“We’re at the crossroads my dear
Where do we go from here?
Maybe you won’t go, maybe you’ll stay
Oh I know I’m gonna miss you either way”
While I may not miss the neoconservatives and the libertarians as much as Alicia Keys will miss her lover, we certainly are at crossroads in the conservative movement.
Last month’s National Conservatism Conference in Miami highlighted this crossroad. It leaves us with the question, as the conservative movement breaks up (into its various factions), where do we go from here?
The American Nation
“If a political community is defined at the physical level as a nation…and then is defined at the metaphysical level as Christian…then that would mean the traditional political order of the United States is ‘Christian nationalism.’ Liberals hate Christian nationalism, not because it is a departure from the American political tradition, but because it is the American political tradition” according to Michael Knowles in his speech at the conference.
His statement, while directed at the liberals, applies just as much to the “right-liberals,” who have avoided public morality at all costs and have been unwilling to promote America’s traditional political and religious heritage.
The centerpiece of America is its Christian nationhood. Therefore, America must embrace both its Christian underpinning and tradition as a nation-state. This includes a recognition that America has a defined people and culture. None of this is meant to be a restatement of forty years of Republican talking points, but a call for a fundamental restructuring of the current American political order. It includes bringing back public prayer, putting the Bible back in schools, and abandoning the false notion of liberal neutrality – all things that mainstream conservatives have gone along with in the past.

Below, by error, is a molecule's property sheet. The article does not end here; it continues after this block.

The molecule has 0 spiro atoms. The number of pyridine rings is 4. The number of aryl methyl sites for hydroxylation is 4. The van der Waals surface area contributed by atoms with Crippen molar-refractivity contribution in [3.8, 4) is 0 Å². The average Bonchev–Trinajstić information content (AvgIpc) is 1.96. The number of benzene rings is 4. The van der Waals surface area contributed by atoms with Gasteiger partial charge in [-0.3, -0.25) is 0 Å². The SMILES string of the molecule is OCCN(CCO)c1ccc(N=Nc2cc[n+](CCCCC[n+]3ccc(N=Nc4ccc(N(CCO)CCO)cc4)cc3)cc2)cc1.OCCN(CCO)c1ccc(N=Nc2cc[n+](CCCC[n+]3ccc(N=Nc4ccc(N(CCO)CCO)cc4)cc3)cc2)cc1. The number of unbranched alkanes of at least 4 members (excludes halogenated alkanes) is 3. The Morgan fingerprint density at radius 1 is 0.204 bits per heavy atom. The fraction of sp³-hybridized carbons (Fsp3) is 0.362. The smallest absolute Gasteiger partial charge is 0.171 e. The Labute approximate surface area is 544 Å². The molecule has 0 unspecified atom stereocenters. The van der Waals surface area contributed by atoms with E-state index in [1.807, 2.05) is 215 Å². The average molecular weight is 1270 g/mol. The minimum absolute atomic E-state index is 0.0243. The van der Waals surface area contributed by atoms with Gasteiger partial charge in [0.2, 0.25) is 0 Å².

As Albert Mohler stated, “Insofar as conservatism has a future, it will be more and more based on explicit theological claims.” By having a knowledge of true right and wrong, securing its tradition on the home front, and removing itself from a hawkish and imperialist foreign policy, America will be able to effectively protect itself both domestically and globally. Then, when the government of the United States looks inward, provides for its citizens first, and upholds its traditional institutions, it will once again be Christian and a nation.
The Common Good
“The United States is a country with an economy, not the other way around,” said Governor Ron DeSantis in his keynote address to the conference.
Therefore, government begins with a commitment to the common good, which is defined as “the sum total of social conditions which allow people, either as groups or as individuals, to reach their fulfillment more fully and more easily” In essence, every political endeavor must be directed to the flourishing of each citizen.